It’s important to remember that validation begins at the planning phase of the project, not at the end. Documents should not be produced merely because they are expected to exist in the package. It is critical to not only understand the purpose of each validation document but also understand where each comes into play during the process. It’s important to realize not all User Requirements may be met and have a comfortable way to explain this.
In our experience, we have witnessed both organization and Auditors that have found themselves confused when reviewing externally produced Validation documents created by validation teams that don’t have the experience to do it right. Here are some key questions to ask when evaluating externally sourced validation documentation:
- Just because a test step references a requirement, is it really testing that requirement?
- Are test steps written against the configuration or against the requirement?
- If a Functional Requirements Specification (FRS) is generated as the output of software already configured, is it really an FRS or is it just a ‘check in the box’ FRS?
- Is a late entry in a Risk Assessment document just an excuse for an omission due to time constraints?
- Under what circumstances should a Requirement legitimately be modified after Validation has begun?
- Does testing include negative testing scenarios?
- If there is no Test Plan, how can it be determined what is missing?
YOUR SYSTEMS ARE LIVE, BUT WHAT ABOUT YOUR VALIDATION PACKAGE?
Once the system goes live, the Validation is approved and the monitoring period is over, the Validation package is vaulted and forgotten, right? Absolutely not. Ask yourself, these key questions in reference to post go-live maintenance of validation:
- Who owns the Validation package, Quality or IT?
- Is it sustainable and easily updated? Who drives the Change Controls when updates are made to the system?
- Who supports/defends it in an Audit? Are these individuals comfortable with the documentation?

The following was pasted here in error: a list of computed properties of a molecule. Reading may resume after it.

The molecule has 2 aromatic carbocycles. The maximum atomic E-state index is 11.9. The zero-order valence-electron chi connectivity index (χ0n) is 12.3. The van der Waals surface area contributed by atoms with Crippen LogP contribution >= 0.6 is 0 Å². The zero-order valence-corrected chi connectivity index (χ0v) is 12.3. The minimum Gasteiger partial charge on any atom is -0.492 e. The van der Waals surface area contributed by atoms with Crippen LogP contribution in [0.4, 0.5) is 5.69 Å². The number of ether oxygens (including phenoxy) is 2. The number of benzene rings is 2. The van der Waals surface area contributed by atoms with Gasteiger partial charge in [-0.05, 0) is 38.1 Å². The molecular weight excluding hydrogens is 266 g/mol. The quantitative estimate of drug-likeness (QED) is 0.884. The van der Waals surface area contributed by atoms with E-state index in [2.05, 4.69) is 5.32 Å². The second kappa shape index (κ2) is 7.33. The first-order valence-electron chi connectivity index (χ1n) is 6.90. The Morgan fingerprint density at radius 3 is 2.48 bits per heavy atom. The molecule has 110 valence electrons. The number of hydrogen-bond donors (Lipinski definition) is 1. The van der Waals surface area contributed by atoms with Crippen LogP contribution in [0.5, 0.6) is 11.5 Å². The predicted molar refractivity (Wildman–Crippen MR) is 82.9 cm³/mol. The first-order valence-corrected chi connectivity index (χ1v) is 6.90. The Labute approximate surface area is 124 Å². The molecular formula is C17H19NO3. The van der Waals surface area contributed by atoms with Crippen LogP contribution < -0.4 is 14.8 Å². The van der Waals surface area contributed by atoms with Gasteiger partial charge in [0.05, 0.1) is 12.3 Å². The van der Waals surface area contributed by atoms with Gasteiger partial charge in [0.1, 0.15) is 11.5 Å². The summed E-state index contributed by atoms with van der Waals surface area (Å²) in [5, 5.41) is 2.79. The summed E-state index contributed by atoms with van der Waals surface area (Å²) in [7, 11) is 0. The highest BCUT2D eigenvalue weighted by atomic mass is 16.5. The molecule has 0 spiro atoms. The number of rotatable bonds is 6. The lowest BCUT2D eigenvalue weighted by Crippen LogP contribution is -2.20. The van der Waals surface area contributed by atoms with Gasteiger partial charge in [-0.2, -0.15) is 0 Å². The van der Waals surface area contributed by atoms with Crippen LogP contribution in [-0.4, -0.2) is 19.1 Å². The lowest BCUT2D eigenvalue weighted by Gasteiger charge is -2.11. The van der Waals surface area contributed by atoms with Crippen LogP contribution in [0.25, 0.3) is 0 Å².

- What happens to institutional knowledge when the consultants leave, and the internal resources involved with the project move up in the company or leave?
- Is it acceptable to implement approved changes without updating your core Validation documents?
Thought must be given during the planning stage not only to the end product, but how easily it can be maintained, supported and updated. During development and execution, company representatives must be comfortable with the testing performed and able to communicate the rationale behind risk-based decisions. The package must be easy to update and re-execute as the system is modified. Most of all, it must provide the confidence to be easily explained and defended to Audit scrutiny.
As more companies are outsourcing their IM and IT departments and Quality units are stretched to their limits, partly because they are not revenue generating departments, it becomes critical to leverage skilled and experienced external expertise who can work with your team to provide industry guidance and fully dedicate their expert time and attention to your project documentation. Then, when an auditor requests a review of your system validation, you should feel confident to present and defend your entire validation package and the role of its components.